In Thailand

Govt brushes off central bank’s call for review of digital wallet scheme

Written by World News

The Bank of Thailand (BoT) has sent an urgent letter to the government advising it to downsize the “digital wallet” scheme by only providing the 10,000 baht benefit to about 15 million so-called “financially fragile” people, instead of the 50 million people as currently planned.

This would enable the plan to be implemented immediately and would only cost 150 billion baht, according to the BoT.

The government has, however, shrugged off the central bank’s last-minute call, saying that there is nothing new in its recommendations.

The central bank reasoned that these “fragile” people, who include low-income earners and holders of the state welfare cards, tend to spend more on consumption and buy more locally-produced products than other groups and the 10,000 baht would help ease their financial burden and stimulate the economy more efficiently.

It also recommends that the digital wallet scheme be implemented in phases, which would reduce the impact on fiscal stability.

It warns that the scheme, which will cost about 500 billion baht in its current form, will produce a long-term fiscal burden, put Thailand at risk of a credit rating downgrade by Moody’s and a loss of confidence in investment in Thailand if the government cannot maintain the stability of public sector debt.

The planned allocation of money from the 2024 fiscal budget to fund the scheme will also reduce the reserves of the Central Fund for use in emergency situations, to the level that there won’t be enough money to cope with an actual emergency, should one arise, such as an extreme natural disaster, said the central bank.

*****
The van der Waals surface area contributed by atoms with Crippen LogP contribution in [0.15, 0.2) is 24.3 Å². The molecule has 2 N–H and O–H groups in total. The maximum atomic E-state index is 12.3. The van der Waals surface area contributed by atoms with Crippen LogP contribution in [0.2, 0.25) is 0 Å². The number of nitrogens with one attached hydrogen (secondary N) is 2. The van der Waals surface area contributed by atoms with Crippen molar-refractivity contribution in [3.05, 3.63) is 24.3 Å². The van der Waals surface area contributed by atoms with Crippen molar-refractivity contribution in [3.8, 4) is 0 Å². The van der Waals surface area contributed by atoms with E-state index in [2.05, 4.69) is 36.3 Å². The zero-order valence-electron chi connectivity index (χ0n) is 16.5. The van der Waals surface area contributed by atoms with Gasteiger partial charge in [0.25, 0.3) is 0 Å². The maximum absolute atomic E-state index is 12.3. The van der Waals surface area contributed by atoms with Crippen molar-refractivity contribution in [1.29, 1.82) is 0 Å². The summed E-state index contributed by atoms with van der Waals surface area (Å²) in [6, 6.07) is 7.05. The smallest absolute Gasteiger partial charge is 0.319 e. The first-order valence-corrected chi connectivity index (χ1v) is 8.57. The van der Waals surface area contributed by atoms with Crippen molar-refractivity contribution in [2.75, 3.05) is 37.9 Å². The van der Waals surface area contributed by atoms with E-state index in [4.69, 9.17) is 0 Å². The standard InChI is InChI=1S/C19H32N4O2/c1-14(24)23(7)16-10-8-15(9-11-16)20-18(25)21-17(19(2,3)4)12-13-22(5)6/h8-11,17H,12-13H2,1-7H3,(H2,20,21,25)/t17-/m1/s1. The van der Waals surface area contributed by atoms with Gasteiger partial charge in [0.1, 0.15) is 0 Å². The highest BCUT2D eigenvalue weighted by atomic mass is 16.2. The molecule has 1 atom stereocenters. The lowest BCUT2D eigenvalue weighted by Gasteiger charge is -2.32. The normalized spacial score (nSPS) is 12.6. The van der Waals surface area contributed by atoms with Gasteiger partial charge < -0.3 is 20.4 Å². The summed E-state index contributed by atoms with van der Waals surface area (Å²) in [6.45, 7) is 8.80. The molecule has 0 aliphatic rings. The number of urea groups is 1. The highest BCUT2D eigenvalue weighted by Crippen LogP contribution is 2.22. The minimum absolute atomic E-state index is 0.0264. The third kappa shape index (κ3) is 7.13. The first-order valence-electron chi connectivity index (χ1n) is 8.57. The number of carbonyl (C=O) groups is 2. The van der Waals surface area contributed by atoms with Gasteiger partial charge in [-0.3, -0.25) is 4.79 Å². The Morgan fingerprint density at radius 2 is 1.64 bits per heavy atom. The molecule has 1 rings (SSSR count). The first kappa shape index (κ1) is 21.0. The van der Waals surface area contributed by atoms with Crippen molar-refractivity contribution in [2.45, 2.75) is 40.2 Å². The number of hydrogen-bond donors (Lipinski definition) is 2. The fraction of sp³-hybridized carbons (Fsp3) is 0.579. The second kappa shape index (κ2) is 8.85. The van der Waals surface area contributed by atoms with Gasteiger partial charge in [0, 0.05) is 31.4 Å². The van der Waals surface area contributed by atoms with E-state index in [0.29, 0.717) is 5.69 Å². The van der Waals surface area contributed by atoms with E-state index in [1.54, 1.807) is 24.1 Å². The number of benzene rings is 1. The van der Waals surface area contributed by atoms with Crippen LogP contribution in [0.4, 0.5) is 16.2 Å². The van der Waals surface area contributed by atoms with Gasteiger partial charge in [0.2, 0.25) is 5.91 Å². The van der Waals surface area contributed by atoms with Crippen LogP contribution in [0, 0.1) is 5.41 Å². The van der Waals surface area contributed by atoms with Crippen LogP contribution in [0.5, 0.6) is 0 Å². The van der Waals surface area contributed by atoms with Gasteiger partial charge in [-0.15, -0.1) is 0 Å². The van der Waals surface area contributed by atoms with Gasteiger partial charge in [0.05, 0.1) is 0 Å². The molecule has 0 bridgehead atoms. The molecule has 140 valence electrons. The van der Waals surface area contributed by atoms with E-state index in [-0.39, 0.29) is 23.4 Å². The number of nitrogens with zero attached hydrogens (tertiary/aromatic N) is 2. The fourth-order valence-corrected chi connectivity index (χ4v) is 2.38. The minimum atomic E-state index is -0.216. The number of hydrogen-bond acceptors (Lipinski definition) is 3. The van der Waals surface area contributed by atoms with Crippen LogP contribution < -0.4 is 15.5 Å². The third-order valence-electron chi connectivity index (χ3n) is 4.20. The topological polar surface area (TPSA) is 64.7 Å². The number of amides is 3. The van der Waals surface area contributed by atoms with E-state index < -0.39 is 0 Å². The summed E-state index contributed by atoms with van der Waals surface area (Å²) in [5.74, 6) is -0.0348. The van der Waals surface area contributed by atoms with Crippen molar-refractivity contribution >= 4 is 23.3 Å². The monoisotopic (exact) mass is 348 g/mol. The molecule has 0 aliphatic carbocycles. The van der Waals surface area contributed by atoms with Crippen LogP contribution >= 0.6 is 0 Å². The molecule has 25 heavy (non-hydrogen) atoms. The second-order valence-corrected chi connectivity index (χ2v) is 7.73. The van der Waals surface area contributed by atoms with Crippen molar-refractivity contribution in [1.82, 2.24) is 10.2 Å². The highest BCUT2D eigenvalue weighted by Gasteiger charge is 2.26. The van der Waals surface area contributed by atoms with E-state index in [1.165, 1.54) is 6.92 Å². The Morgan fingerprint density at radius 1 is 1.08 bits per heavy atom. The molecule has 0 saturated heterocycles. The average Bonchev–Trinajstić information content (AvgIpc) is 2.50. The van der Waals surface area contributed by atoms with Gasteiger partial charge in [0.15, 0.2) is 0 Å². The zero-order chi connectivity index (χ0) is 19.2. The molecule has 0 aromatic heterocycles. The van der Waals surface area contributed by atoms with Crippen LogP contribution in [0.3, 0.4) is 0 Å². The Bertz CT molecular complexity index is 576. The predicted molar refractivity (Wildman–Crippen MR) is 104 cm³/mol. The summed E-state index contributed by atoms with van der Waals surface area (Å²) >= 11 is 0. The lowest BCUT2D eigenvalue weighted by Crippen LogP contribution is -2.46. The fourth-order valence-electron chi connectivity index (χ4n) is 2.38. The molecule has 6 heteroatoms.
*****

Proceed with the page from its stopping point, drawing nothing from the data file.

The BoT goes on to say that the 500 billion baht should be spent on more worthy projects, which address structural problems and increase long-term economic potential.

Citing its capacity as the regulator of special financial institutions, such as the Bank of Agriculture and Agricultural Cooperatives (BAAC), the central bank noted that the government has designated the BAAC to support the digital wallet scheme, despite the fact that it still owes the bank a staggering 800 billion baht, which may put the bank at risk of liquidity problems and significantly affect its operations and the confidence of depositors.

The central bank also expressed concerns over the system to be used in the scheme, its vulnerability to cyber attack, leaks of information on private individuals and business transactions. It recommends that measures to address these potential intrusions be announced with immediate effect.

Finance Permanent Secretary Lawaron Saengsanit said, however, that the central bank’s letter will not have an effect on the scheme because it has already been approved by the cabinet.

He said that all the recommendations in the letter have already been addressed by the central bank’s governor and the Digital Wallet Scheme Policy Committee has already responded to the central bank.

The scheme will go ahead as scheduled and the 10,000 baht benefit will be distributed to about 50 million Thais in the fourth quarter of this year, said Lawaron.


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